Relative Volume Comparison?

Discussion in 'Technical Analysis' started by marko1045, Jul 16, 2011.

  1. Hey so I'm sure this has been thought of many times, but I was wondering if there is a volume indicator that can compare the volume of a specific time bar to the average of the previous day time bars. For example, I would like to compare the volume of 9:00am to 9:15am and compare that to the last 10 days' volume from 9:00am to 9:15am. My thoughts would be that these values would then be plotted as a percentage based on the average volume of x periods. Is there a tool out there that does this? BTW I use TOS and have no idea how to program.
  2. ==========
    Mark, its Murray T Turtle;
    my thoughts are sure . [IBD Newspaper/ free trial]]has been doing it for years;50 day moving average;
    some chart services auto draw that as a 50 period ma,
    15 minute,58 or 60 or 77 minute chart.

    Wisdom is profitable to direct
  3. I have searched endlessly for a service that will do it. The closest I have found was this:

    However, I am fairly certain it is incorrect as when I load the code in Thinkscript the values seem way off. Also, the volume averages that some chart services provide is basically just an SMA of what ever time period(i.e. VolumeAvg(50) is just the last 50 bars weighed).
  4. ddude


    Sure about 25 t0 30 lines of code in R ;^)

    Did you want a sum or average of volume for each time period or a quantile 8^)


  5. I think I want the average volume. For example, if stock abc had volumes of 1,000,000; 1,500,000; 1,600,000; 1,200,000; 1,000,000 for the first 5 minute bar of each of the last 5 trading days, then I would like to average those values out and compare it to the current day's 5 min bar. To show it analytically:

    (1,000,000 + 1,500,000 + 1,600,000 + 1,200,000 + 1,000,000)/5 = 1,260,000 shares is the average over the last 5 days

    And lets say that today's volume came in 1,700,000 for the first 5 min bar of the trading day. Now we can compare that by:

    (1,700,000/1,260,000) = 135%

    Implying that today's volume is 35% higher than what the average has been for the past 5 days. So in essence if one could see this for whatever time frame of interest and have it charted for the entire trading day, they might be able to see an unusual volume spike. I think it could have some usage especially in the morning to sniff out excess volume which could imply a breakout trend of some sort, etc.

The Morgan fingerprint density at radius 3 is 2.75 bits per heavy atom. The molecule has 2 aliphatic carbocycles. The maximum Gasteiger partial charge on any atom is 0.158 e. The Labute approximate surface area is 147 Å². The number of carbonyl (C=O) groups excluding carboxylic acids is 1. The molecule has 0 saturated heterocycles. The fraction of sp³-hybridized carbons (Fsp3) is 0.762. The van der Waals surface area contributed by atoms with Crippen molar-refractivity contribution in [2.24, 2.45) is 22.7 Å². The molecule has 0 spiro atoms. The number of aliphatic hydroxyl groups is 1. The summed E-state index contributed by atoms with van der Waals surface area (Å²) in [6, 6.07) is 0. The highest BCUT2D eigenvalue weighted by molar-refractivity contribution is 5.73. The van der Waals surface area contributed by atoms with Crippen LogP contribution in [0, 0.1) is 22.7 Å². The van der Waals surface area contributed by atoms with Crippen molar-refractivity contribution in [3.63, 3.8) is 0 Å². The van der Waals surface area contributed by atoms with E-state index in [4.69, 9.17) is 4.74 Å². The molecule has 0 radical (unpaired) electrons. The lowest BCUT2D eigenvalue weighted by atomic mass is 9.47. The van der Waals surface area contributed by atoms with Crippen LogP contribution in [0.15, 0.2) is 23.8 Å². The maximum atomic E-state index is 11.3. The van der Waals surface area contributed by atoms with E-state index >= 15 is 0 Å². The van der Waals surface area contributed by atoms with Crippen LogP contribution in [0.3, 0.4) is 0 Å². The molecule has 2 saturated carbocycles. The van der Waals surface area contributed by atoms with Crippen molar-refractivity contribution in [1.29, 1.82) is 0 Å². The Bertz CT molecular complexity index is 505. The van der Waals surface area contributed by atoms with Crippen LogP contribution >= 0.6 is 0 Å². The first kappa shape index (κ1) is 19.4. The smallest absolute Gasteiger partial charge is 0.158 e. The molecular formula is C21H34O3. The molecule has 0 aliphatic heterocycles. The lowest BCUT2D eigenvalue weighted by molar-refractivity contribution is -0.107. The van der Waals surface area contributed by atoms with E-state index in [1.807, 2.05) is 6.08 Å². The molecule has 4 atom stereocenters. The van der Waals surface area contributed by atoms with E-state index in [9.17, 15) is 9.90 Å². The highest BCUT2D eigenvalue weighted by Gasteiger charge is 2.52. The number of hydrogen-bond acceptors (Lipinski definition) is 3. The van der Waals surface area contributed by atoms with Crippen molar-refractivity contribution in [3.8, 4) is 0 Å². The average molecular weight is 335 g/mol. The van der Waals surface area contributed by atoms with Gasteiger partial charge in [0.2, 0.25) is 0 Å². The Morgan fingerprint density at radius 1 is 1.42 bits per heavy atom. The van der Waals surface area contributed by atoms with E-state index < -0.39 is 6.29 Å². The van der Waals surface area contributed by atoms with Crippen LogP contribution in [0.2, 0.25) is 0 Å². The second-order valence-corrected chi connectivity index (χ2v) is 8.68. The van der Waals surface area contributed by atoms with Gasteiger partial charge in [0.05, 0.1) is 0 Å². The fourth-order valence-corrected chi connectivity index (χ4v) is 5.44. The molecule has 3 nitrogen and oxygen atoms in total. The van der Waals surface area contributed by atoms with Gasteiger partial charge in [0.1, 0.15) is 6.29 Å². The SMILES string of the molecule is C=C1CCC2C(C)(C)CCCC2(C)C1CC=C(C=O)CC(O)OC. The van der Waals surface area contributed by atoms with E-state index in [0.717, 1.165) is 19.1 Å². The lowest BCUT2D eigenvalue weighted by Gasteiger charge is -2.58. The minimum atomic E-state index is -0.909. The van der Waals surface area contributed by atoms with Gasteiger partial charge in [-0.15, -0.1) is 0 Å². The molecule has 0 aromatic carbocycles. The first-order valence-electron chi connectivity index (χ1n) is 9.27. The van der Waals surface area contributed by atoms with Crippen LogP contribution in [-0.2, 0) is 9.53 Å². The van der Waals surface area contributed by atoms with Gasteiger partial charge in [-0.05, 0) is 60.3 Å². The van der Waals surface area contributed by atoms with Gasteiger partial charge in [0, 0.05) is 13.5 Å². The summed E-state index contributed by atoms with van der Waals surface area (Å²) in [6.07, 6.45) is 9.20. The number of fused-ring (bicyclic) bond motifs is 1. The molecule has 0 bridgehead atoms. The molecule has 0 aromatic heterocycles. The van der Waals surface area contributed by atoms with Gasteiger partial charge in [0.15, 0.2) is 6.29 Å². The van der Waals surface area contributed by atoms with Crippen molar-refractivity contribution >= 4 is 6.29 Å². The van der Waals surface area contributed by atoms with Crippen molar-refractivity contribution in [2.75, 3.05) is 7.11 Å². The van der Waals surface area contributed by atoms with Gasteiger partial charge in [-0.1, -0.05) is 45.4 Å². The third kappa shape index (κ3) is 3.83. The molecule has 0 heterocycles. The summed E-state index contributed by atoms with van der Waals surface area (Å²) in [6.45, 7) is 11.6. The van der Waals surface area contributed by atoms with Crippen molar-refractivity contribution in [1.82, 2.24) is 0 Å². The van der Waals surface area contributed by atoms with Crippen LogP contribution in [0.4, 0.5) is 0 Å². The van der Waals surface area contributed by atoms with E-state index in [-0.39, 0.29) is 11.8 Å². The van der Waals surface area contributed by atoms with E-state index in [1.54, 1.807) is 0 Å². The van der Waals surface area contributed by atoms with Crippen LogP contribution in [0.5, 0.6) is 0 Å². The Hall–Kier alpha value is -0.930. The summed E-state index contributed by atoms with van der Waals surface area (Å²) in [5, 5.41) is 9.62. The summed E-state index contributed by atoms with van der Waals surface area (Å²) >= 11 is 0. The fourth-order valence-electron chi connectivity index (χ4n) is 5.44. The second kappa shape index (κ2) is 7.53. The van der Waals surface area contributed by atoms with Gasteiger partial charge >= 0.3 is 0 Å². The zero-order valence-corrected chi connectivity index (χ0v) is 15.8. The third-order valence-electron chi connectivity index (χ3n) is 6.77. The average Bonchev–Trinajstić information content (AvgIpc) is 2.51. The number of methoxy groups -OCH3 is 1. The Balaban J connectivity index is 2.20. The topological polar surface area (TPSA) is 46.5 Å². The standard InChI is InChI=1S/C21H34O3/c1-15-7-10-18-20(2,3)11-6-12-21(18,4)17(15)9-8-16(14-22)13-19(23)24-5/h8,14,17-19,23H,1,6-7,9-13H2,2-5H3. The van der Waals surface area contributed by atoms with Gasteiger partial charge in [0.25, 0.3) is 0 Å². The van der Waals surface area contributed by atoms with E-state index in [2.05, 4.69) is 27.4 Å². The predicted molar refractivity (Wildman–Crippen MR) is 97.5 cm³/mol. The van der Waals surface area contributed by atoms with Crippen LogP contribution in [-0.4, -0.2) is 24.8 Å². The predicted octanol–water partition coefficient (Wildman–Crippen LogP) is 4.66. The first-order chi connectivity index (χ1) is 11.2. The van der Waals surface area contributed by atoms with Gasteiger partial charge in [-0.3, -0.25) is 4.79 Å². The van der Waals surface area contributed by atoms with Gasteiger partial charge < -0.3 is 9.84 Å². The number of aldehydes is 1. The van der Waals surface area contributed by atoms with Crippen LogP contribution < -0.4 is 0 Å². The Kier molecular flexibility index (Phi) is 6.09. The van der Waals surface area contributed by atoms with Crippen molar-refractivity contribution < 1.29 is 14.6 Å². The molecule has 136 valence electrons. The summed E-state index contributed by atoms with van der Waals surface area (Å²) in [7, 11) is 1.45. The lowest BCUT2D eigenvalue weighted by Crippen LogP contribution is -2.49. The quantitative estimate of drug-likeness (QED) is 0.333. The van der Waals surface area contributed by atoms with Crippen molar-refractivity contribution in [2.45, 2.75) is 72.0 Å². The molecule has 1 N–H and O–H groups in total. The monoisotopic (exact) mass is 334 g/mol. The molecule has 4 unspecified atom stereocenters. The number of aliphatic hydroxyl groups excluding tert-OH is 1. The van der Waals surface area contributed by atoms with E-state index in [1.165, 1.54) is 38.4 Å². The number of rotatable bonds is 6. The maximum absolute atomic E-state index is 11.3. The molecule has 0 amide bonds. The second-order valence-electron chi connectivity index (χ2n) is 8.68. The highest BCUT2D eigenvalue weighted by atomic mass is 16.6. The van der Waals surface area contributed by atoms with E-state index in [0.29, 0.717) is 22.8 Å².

6. ddude


    I don't use TOS...

    So, if you can easily export your time series as a csv file then you could run an R script on it and get your numbers in a few seconds...

    What you do with those numbers is up to you ;^)

    If you want to send me a 10 day time series example CSV file, I'll modify my R script to read it and we can double check the numbers...

    If we can get this to work I'll give you a copy the R script... I guess you will have to figure out how to install and abuse/use R 8^)


  7. Arnie


    check out this

    They have an indicator called "Vol Buzz"

    You can read about it here...on page 18

    I use this all the time to find trade ideas.

    You could also program this yourself with Sierra Charts or with a API to a spreadsheet.

    "What is Volume Buzz? At any given point in the trading day, the indicator looks back over the previous 100 days and normalizes the volume at that point in the day. Then, it makes a comparison of today's volume with that norm. (E.g. At 9:45 a.m., it compares the volume of the stock at 9:45 a.m. for the last 100 days, creates a norm and then compares today's volume to that value. A value of 200% at 9:45 a.m. Indicates that the stock is
    experiencing more than 3x its normal volume for 9:45 a.m.)"
  8. Trade Ideas also does this with an algorithim... What is nice about TI is that you can combine it with other parameters.
  9. Lornz


  10. Lucrum


    I used to do this with Ensign it's no "holy grail" but I did find it useful.
    I think they have a canned study that does it without you having to write your own.
    #10     Aug 1, 2011